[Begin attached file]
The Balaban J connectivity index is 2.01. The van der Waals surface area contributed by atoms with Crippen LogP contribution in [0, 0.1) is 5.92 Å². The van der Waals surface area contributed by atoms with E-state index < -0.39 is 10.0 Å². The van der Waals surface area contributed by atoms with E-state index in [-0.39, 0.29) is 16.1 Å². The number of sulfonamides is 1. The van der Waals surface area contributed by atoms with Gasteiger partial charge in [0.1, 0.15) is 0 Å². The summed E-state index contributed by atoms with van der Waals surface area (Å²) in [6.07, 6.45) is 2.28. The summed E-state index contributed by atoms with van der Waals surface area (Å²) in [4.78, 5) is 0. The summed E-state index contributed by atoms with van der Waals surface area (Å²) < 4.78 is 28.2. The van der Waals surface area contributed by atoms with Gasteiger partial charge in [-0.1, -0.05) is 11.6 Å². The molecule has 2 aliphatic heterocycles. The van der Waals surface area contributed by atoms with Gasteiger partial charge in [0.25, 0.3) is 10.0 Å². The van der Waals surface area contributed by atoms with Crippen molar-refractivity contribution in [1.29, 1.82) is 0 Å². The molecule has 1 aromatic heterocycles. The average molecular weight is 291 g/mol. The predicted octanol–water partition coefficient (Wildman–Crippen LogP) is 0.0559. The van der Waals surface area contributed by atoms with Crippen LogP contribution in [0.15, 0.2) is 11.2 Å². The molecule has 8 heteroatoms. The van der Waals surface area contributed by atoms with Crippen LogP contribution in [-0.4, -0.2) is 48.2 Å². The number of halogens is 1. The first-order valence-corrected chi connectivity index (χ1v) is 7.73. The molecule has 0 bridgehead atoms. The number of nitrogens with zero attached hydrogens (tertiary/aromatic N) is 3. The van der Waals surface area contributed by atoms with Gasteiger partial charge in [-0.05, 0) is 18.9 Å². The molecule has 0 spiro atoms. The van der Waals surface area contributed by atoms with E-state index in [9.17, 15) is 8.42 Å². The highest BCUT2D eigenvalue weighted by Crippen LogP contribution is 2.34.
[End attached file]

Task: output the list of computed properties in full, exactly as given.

The Balaban J connectivity index is 2.01. The van der Waals surface area contributed by atoms with Crippen LogP contribution in [0, 0.1) is 5.92 Å². The van der Waals surface area contributed by atoms with E-state index < -0.39 is 10.0 Å². The van der Waals surface area contributed by atoms with E-state index in [-0.39, 0.29) is 16.1 Å². The number of sulfonamides is 1. The van der Waals surface area contributed by atoms with Gasteiger partial charge in [0.1, 0.15) is 0 Å². The summed E-state index contributed by atoms with van der Waals surface area (Å²) in [6.07, 6.45) is 2.28. The summed E-state index contributed by atoms with van der Waals surface area (Å²) in [4.78, 5) is 0. The summed E-state index contributed by atoms with van der Waals surface area (Å²) < 4.78 is 28.2. The van der Waals surface area contributed by atoms with Gasteiger partial charge in [-0.1, -0.05) is 11.6 Å². The molecule has 2 aliphatic heterocycles. The van der Waals surface area contributed by atoms with Gasteiger partial charge in [0.25, 0.3) is 10.0 Å². The van der Waals surface area contributed by atoms with Crippen molar-refractivity contribution in [1.29, 1.82) is 0 Å². The molecule has 1 aromatic heterocycles. The average molecular weight is 291 g/mol. The predicted octanol–water partition coefficient (Wildman–Crippen LogP) is 0.0559. The van der Waals surface area contributed by atoms with Crippen LogP contribution in [0.15, 0.2) is 11.2 Å². The molecule has 8 heteroatoms. The van der Waals surface area contributed by atoms with Crippen LogP contribution in [-0.4, -0.2) is 48.2 Å². The number of halogens is 1. The first-order valence-corrected chi connectivity index (χ1v) is 7.73. The molecule has 0 bridgehead atoms. The number of nitrogens with zero attached hydrogens (tertiary/aromatic N) is 3. The van der Waals surface area contributed by atoms with Gasteiger partial charge in [-0.05, 0) is 18.9 Å². The molecule has 0 spiro atoms. The van der Waals surface area contributed by atoms with E-state index in [9.17, 15) is 8.42 Å². The highest BCUT2D eigenvalue weighted by Crippen LogP contribution is 2.34.